What should really alarm us is that our capacity to so adapt is being eroded by a different kind of competition--the other pincer of the claw--as cities in other developed countries transform themselves into magnets for higher value-added industries. Cities from Sydney to Brussels to Dublin to Vancouver are fast becoming creative-class centers to rival Boston, Seattle, and Austin. They're doing it through a variety of means--from government-subsidized labs to partnerships between top local universities and industry. Most of all, they're luring foreign creative talent, including our own. The result is that the sort of high-end, high-margin creative industries that used to be the United States' province and a crucial source of our prosperity have begun to move overseas. The most advanced cell phones are being made in Salo, Finland, not Chicago. The world's leading airplanes are being designed and built in Toulouse and Hamburg, not Seattle.
As other nations become more attractive to mobile immigrant talent, America is becoming less so. A recent study by the National Science Board found that the U.S. government issued 74,000 visas for immigrants to work in science and technology in 2002, down from 166,000 in 2001--an astonishing drop of 55 percent. This is matched by similar, though smaller-scale, declines in other categories of talented immigrants, from finance experts to entertainers. Part of this contraction is derived from what we hope are short-term security concerns--as federal agencies have restricted visas from certain countries after September 11. More disturbingly, we find indications that fewer educated foreigners are choosing to come to the United States. For instance, most of the decline in science and technology immigrants in the National Science Board study was due to a drop in applications.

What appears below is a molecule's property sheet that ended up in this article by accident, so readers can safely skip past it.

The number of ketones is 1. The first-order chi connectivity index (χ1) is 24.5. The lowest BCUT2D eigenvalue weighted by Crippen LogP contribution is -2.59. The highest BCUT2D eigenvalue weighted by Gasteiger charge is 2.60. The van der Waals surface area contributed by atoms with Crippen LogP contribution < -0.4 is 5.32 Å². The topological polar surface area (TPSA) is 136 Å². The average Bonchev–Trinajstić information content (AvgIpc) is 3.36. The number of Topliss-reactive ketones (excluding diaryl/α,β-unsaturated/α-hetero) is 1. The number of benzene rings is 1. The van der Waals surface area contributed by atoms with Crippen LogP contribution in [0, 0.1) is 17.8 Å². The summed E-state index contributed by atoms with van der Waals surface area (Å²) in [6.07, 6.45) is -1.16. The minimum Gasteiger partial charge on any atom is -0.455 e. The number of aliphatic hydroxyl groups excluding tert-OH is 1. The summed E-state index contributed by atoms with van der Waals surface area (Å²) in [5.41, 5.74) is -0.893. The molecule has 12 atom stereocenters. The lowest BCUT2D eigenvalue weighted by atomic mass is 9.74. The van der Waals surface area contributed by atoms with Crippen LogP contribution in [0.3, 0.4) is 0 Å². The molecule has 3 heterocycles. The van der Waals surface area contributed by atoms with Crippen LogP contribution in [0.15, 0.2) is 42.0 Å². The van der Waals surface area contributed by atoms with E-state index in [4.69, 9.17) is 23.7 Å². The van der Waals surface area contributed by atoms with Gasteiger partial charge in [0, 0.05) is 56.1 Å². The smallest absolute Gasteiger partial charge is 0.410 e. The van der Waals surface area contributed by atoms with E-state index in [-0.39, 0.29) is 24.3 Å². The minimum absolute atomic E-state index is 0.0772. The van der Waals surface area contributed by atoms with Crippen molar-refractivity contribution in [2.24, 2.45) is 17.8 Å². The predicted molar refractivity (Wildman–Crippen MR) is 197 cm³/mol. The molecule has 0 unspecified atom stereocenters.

Why would talented foreigners avoid us? In part, because other countries are simply doing a better, more aggressive job of recruiting them. The technology bust also plays a role. There are fewer jobs for computer engineers, and even top foreign scientists who might still have their pick of great cutting-edge research positions are less likely than they were a few years ago to make millions through tech-industry partnerships.
But having talked to hundreds of talented professionals in a half dozen countries over the past year, I'm convinced that the biggest reason has to do with the changed political and policy landscape in Washington. In the 1990s, the federal government focused on expanding America's human capital and interconnectedness to the world--crafting international trade agreements, investing in cutting edge R&D, subsidizing higher education and public access to the Internet, and encouraging immigration. But in the last three years, the government's attention and resources have shifted to older sectors of the economy, with tariff protection and subsidies to extractive industries. Meanwhile, Washington has stunned scientists across the world with its disregard for consensus scientific views when those views conflict with the interests of favored sectors (as has been the case with the issue of global climate change). Most of all, in the wake of 9/11, Washington has inspired the fury of the world, especially of its educated classes, with its my-way-or-the-highway foreign policy. In effect, for the first time in our history, we're saying to highly mobile and very finicky global talent, "You don't belong here."